Why the IoT could transform how we view CCTV
James Wickes, Cloudview
While the IoT can quite rightly be criticised for the amount of hype it has generated in the last two or three years, look a little more closely and you will find a range of practical applications, writes James Wickes, the co-founder of Cloudview.
Some are still in the development stage, such as Lancaster University’s research into countryside applications which may see fitting of digital collars on sheep and, more topically, placing sensors on riverbanks and installing rain flow and river flow monitors. Other applications may be less headline-grabbing but offer immediate benefits provided that organisations maintain appropriate security.
One area where the IoT is already making an impact is CCTV surveillance and monitoring – not an area traditionally associated with the rapid adoption of new technology. Digital CCTV solutions offer a range of benefits such as simpler remote monitoring, wireless connectivity and integration with other applications, but despite this users remain firmly attached to analogue technology. Only around one fifth of new CCTV installations are digital, and the installed base are highly reluctant to change.
The two main reasons given for resisting digital CCTV are that it would require analogue users to rip and replace their existing infrastructure and that digital CCTV is more complex and insecure than analogue systems.
This is where the IoT comes into its own, enabling analogue systems to be brought up to date and beyond without the need to replace cameras or recording equipment. By simply adding an adapter that enables cloud services to each camera, existing analogue CCTV systems can be securely connected to users via internet-based cloud systems using standard connections – regular broadband, 3G or satellite services.
This straightforward step enables users to monitor and review event-triggered alerts, live views of CCTV feeds and recorded footage wherever and whenever they want via their smartphone, tablet or PC. It can also be used to add remote monitoring and alerting to a CCTV system without the need for VPN tunnelling, fixed IP addressing or any other additional configuration changes, or to add visual verification to intruder alarms.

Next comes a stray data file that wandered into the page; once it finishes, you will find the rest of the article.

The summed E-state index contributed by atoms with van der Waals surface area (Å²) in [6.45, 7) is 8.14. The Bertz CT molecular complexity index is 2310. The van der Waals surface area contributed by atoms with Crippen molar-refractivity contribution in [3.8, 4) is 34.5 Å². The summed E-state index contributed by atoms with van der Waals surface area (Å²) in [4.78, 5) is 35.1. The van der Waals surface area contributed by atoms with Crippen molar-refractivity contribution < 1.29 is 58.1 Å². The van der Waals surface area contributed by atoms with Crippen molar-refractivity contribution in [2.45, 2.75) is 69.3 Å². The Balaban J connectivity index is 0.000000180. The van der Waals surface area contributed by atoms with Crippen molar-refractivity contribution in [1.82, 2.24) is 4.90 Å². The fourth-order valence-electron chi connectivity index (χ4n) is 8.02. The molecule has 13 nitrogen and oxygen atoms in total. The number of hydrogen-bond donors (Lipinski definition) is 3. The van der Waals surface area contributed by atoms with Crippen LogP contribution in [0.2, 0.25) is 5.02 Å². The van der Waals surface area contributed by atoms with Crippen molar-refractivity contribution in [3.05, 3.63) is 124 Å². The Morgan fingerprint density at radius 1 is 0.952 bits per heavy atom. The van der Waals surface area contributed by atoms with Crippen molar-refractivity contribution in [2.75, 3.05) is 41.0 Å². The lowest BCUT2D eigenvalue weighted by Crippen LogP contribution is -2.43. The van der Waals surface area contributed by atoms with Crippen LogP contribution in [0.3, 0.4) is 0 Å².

The key to the widespread success of IoT-based CCTV is the cloud, which is in effect turbo-charging the IoT by providing security and intelligence. Any insecure embedded device connected to the internet is a potential target for attacks. In October 2015, a major distributed denial-of-service (DDoS) attack was triggered by malicious requests from around 900 CCTV cameras, rather than a computer botnet which is more usually the cause.
In many ways it’s surprising that it has taken so long for such an attack to hit the headlines. Traditional DVR-based CCTV systems leave companies vulnerable to attack from malevolent intruders. DVRs have a number of security weaknesses: their use of port forwarding, few automatic firmware updates, a lack of oversight because footage may rarely be looked at and a predisposition among manufacturers to include back door functionality.
Adding a digital encoder to an analogue CCTV camera does not solve the problem; it is expensive and does not provide either security or intelligence. Meanwhile many cloud-based video solutions use the same IP connection and port forwarding techniques as an old-fashioned DVR, leaving data equally insecure. However, solutions are available which only allow outbound connections. And because an adapter only has to perform a fraction of the functionality of a full DVR, it is much less powerful and hence much less attractive to a potential attacker.
Given the widespread use of CCTV, it remains to be seen how quickly users will realise the potential the IoT combined with cloud offers. Police forces and utility companies are already using this type of system but, for the majority of corporates, analogue solutions which require manual oversight are still the norm. When my home was burgled a few years ago I saw how difficult it can be to extract and view data from traditional CCTV systems, so I hope that change is on its way.
Interestingly a December 2014 report by the UK Government Chief Scientific Adviser titled ‘The Internet of Things: making the most of the Second Digital Revolution’ makes no mention of this application. There is a discussion of smart buildings, but this focuses on using sensors to gather data about movement, heat, light and use of space and the implications for cost minimisation through energy optimisation and predictive maintenance.
Analyst firm Gartner recently predicted that 5.5 million new ‘things’ will get connected every day in 2016. How many of them, I wonder, might usefully be CCTV cameras?